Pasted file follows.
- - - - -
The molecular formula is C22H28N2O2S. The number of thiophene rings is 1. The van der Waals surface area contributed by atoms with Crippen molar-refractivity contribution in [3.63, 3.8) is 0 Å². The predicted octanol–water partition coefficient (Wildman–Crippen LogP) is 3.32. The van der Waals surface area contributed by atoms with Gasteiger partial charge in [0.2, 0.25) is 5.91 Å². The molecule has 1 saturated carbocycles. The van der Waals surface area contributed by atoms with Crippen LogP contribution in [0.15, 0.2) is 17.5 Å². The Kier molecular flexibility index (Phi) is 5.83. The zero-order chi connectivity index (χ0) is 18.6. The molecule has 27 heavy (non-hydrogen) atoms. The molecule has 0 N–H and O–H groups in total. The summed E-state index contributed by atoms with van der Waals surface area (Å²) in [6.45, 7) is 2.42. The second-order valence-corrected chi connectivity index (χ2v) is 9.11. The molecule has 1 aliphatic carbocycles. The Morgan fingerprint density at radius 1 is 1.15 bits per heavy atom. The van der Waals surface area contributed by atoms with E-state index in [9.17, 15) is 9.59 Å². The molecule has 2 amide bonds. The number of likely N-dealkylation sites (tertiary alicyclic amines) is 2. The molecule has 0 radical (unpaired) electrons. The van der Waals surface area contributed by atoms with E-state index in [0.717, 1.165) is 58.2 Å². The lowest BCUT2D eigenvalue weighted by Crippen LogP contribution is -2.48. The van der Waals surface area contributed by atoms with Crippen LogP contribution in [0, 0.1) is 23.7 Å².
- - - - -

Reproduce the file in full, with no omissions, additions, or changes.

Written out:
The molecular formula is C22H28N2O2S. The number of thiophene rings is 1. The van der Waals surface area contributed by atoms with Crippen molar-refractivity contribution in [3.63, 3.8) is 0 Å². The predicted octanol–water partition coefficient (Wildman–Crippen LogP) is 3.32. The van der Waals surface area contributed by atoms with Gasteiger partial charge in [0.2, 0.25) is 5.91 Å². The molecule has 1 saturated carbocycles. The van der Waals surface area contributed by atoms with Crippen LogP contribution in [0.15, 0.2) is 17.5 Å². The Kier molecular flexibility index (Phi) is 5.83. The zero-order chi connectivity index (χ0) is 18.6. The molecule has 27 heavy (non-hydrogen) atoms. The molecule has 0 N–H and O–H groups in total. The summed E-state index contributed by atoms with van der Waals surface area (Å²) in [6.45, 7) is 2.42. The second-order valence-corrected chi connectivity index (χ2v) is 9.11. The molecule has 1 aliphatic carbocycles. The Morgan fingerprint density at radius 1 is 1.15 bits per heavy atom. The van der Waals surface area contributed by atoms with E-state index in [9.17, 15) is 9.59 Å². The molecule has 2 amide bonds. The number of likely N-dealkylation sites (tertiary alicyclic amines) is 2. The molecule has 0 radical (unpaired) electrons. The van der Waals surface area contributed by atoms with E-state index in [0.717, 1.165) is 58.2 Å². The lowest BCUT2D eigenvalue weighted by Crippen LogP contribution is -2.48. The van der Waals surface area contributed by atoms with Crippen LogP contribution in [0, 0.1) is 23.7 Å².